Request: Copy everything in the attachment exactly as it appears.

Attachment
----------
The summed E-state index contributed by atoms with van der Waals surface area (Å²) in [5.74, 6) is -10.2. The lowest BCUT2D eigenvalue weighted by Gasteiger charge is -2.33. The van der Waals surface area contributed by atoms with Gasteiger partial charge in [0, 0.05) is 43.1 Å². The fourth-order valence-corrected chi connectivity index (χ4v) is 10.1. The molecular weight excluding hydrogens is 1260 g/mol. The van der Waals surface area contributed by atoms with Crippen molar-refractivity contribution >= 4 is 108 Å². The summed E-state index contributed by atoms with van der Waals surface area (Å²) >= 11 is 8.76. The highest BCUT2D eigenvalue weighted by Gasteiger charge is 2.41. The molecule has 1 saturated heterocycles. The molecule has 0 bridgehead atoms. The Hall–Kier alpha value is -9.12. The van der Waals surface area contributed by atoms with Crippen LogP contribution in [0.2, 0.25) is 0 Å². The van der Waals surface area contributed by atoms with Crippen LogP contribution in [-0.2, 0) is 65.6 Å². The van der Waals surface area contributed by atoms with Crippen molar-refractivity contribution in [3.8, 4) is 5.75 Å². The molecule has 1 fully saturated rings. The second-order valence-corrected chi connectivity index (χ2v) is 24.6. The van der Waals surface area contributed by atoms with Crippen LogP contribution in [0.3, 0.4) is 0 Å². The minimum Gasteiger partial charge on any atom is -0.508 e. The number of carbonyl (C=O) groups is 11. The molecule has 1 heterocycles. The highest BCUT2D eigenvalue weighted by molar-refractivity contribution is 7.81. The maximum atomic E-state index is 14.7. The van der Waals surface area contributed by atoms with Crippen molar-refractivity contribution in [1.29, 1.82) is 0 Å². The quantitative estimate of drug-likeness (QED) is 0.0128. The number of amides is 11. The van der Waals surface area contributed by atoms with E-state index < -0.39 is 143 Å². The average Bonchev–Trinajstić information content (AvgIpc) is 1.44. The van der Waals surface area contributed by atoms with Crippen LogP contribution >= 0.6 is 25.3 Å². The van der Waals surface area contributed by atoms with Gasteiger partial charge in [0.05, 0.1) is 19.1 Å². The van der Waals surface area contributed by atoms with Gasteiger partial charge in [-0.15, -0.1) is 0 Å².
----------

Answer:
The summed E-state index contributed by atoms with van der Waals surface area (Å²) in [5.74, 6) is -10.2. The lowest BCUT2D eigenvalue weighted by Gasteiger charge is -2.33. The van der Waals surface area contributed by atoms with Gasteiger partial charge in [0, 0.05) is 43.1 Å². The fourth-order valence-corrected chi connectivity index (χ4v) is 10.1. The molecular weight excluding hydrogens is 1260 g/mol. The van der Waals surface area contributed by atoms with Crippen molar-refractivity contribution >= 4 is 108 Å². The summed E-state index contributed by atoms with van der Waals surface area (Å²) >= 11 is 8.76. The highest BCUT2D eigenvalue weighted by Gasteiger charge is 2.41. The molecule has 1 saturated heterocycles. The molecule has 0 bridgehead atoms. The Hall–Kier alpha value is -9.12. The van der Waals surface area contributed by atoms with Crippen LogP contribution in [0.2, 0.25) is 0 Å². The van der Waals surface area contributed by atoms with Crippen LogP contribution in [-0.2, 0) is 65.6 Å². The van der Waals surface area contributed by atoms with Crippen molar-refractivity contribution in [3.8, 4) is 5.75 Å². The molecule has 1 fully saturated rings. The second-order valence-corrected chi connectivity index (χ2v) is 24.6. The van der Waals surface area contributed by atoms with Crippen LogP contribution in [0.3, 0.4) is 0 Å². The minimum Gasteiger partial charge on any atom is -0.508 e. The number of carbonyl (C=O) groups is 11. The molecule has 1 heterocycles. The highest BCUT2D eigenvalue weighted by molar-refractivity contribution is 7.81. The maximum atomic E-state index is 14.7. The van der Waals surface area contributed by atoms with Crippen molar-refractivity contribution in [1.29, 1.82) is 0 Å². The quantitative estimate of drug-likeness (QED) is 0.0128. The number of amides is 11. The van der Waals surface area contributed by atoms with E-state index < -0.39 is 143 Å². The average Bonchev–Trinajstić information content (AvgIpc) is 1.44. The van der Waals surface area contributed by atoms with Crippen LogP contribution >= 0.6 is 25.3 Å². The van der Waals surface area contributed by atoms with Gasteiger partial charge in [0.05, 0.1) is 19.1 Å². The van der Waals surface area contributed by atoms with Gasteiger partial charge in [-0.15, -0.1) is 0 Å².